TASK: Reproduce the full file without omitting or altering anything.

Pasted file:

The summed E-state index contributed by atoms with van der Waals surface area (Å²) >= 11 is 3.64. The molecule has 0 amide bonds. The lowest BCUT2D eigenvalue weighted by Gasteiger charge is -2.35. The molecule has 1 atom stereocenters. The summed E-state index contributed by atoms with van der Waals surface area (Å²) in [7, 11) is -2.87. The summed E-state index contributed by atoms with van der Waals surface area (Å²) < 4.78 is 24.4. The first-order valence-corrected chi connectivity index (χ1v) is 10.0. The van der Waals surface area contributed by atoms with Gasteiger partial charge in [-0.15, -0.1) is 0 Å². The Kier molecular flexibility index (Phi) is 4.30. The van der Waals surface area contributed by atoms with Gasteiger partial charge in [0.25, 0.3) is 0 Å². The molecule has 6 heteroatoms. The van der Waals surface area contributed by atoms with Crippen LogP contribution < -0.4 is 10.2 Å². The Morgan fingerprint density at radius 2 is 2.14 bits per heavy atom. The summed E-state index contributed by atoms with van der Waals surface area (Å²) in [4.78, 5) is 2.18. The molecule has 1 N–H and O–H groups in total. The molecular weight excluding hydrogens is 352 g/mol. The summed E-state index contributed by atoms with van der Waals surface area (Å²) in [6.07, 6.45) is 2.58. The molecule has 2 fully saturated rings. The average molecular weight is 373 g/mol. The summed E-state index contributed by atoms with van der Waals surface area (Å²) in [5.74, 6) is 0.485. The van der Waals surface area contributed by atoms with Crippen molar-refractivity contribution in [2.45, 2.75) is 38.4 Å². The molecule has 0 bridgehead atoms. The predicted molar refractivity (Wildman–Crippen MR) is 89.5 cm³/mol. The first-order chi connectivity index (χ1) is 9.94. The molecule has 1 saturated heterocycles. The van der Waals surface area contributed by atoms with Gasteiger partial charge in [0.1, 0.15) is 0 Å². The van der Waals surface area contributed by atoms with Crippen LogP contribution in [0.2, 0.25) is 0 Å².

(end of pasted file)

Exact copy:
The summed E-state index contributed by atoms with van der Waals surface area (Å²) >= 11 is 3.64. The molecule has 0 amide bonds. The lowest BCUT2D eigenvalue weighted by Gasteiger charge is -2.35. The molecule has 1 atom stereocenters. The summed E-state index contributed by atoms with van der Waals surface area (Å²) in [7, 11) is -2.87. The summed E-state index contributed by atoms with van der Waals surface area (Å²) < 4.78 is 24.4. The first-order valence-corrected chi connectivity index (χ1v) is 10.0. The van der Waals surface area contributed by atoms with Gasteiger partial charge in [-0.15, -0.1) is 0 Å². The Kier molecular flexibility index (Phi) is 4.30. The van der Waals surface area contributed by atoms with Gasteiger partial charge in [0.25, 0.3) is 0 Å². The molecule has 6 heteroatoms. The van der Waals surface area contributed by atoms with Crippen LogP contribution < -0.4 is 10.2 Å². The Morgan fingerprint density at radius 2 is 2.14 bits per heavy atom. The summed E-state index contributed by atoms with van der Waals surface area (Å²) in [4.78, 5) is 2.18. The molecule has 1 N–H and O–H groups in total. The molecular weight excluding hydrogens is 352 g/mol. The summed E-state index contributed by atoms with van der Waals surface area (Å²) in [6.07, 6.45) is 2.58. The molecule has 2 fully saturated rings. The average molecular weight is 373 g/mol. The summed E-state index contributed by atoms with van der Waals surface area (Å²) in [5.74, 6) is 0.485. The van der Waals surface area contributed by atoms with Crippen molar-refractivity contribution in [2.45, 2.75) is 38.4 Å². The molecule has 0 bridgehead atoms. The predicted molar refractivity (Wildman–Crippen MR) is 89.5 cm³/mol. The first-order chi connectivity index (χ1) is 9.94. The molecule has 1 saturated heterocycles. The van der Waals surface area contributed by atoms with Gasteiger partial charge in [0.1, 0.15) is 0 Å². The van der Waals surface area contributed by atoms with Crippen LogP contribution in [0.2, 0.25) is 0 Å².